Theresa May’s woolly approach is holding uncompromising forces on both sides of her party at bay - for now

Prime Minister Theresa May on board HMS Ocean in the Port of Manama in Bahrain, where she is on a th

Prime Minister Theresa May on board HMS Ocean in the Port of Manama in Bahrain, where she is on a three day visit to attend the Gulf Cooperation Council summit Stefan Rousseau/PA Wire - Credit: PA

Theresa May pulled a blinder this week. She declared while on tour with a pack of political journalists that it was 'red, white and blue' Brexit she is after.

It was a permutation of the similar theme of last week's story, when we found out that it might be the case the government was going to seek to 'have its cake and eat it' once it left the European Union from an aide who made the age-old mistake of being caught by a long lens with her notepad on show.

Such meaningless phrases are rightly getting stick from almost all quarters.

But such are the tensions in Mrs May's party that being vague and woolly has so far kept the uncompromising forces on either side of her party at bay.

Fears that up to 40 Tory backbenchers were ready to back a Labour motion calling for her to set out her Brexit plan show the stick she is coming under from the more Europhile wing of the Conservatives, many of whom want to retain access to the single market.

But she is facing equally vocal calls from the other side. In a recent Sunday Telegraph article, 60 Tory MPs urged her to commit Britain to a so-called hard Brexit – pulling out of the single market and customs union.

The problem for the premier is that officially the EU referendum campaign did not come with a blueprint – although some MPs claim the government does have a mandate to cut the UK's close existing trade ties with the bloc.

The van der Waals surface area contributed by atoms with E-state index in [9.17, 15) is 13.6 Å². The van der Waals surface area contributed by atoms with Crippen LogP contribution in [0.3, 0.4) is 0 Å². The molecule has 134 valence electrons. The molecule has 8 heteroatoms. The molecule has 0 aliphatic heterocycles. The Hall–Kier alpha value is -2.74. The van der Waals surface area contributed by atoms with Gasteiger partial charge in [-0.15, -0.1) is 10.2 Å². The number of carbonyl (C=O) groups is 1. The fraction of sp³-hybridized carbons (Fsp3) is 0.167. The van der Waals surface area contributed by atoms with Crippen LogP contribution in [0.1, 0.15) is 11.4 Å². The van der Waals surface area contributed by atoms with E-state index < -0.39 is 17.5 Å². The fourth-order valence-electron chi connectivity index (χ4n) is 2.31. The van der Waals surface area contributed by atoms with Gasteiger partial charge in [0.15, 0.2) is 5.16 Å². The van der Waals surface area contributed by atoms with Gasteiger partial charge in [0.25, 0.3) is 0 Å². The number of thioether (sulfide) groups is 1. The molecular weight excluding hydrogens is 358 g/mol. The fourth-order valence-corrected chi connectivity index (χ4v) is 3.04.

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In the end she has appeared to bow to the left of her party accepting the motion, but with her own condition that MPs agree to her timetable to fire the starting gun on an EU exit at the end of March. Of course the word 'plan' is suitably vague not to tie her hands and to buy her a bit more time. Her plan could be a one-liner, or a whole dossier of her wishes.

We can no doubt predict she will use the get-out that any more details will hurt negotiations.

Of course, at some point she will have to confront the divisions on her benches.

For now though, her comment this week that she is 'interested in all these terms that have been identified – hard Brexit, soft Brexit, black Brexit, white Brexit, grey Brexit' will give hope to both sides of the divide. But Brexit negotiations are likely to come to a head sooner rather than later. The EU Commission's Brexit negotiator put in charge of the UK departure announced that it will take 18 months to do a deal, not two years.

Although he was equally light on clues about the EU position, declaring there would be no talks on trade until the exit process has been agreed. But he is taking a leaf out of Mrs May's book and has come up with a catchphrase of his own,

We did learn that he wanted to keep calm and negotiate.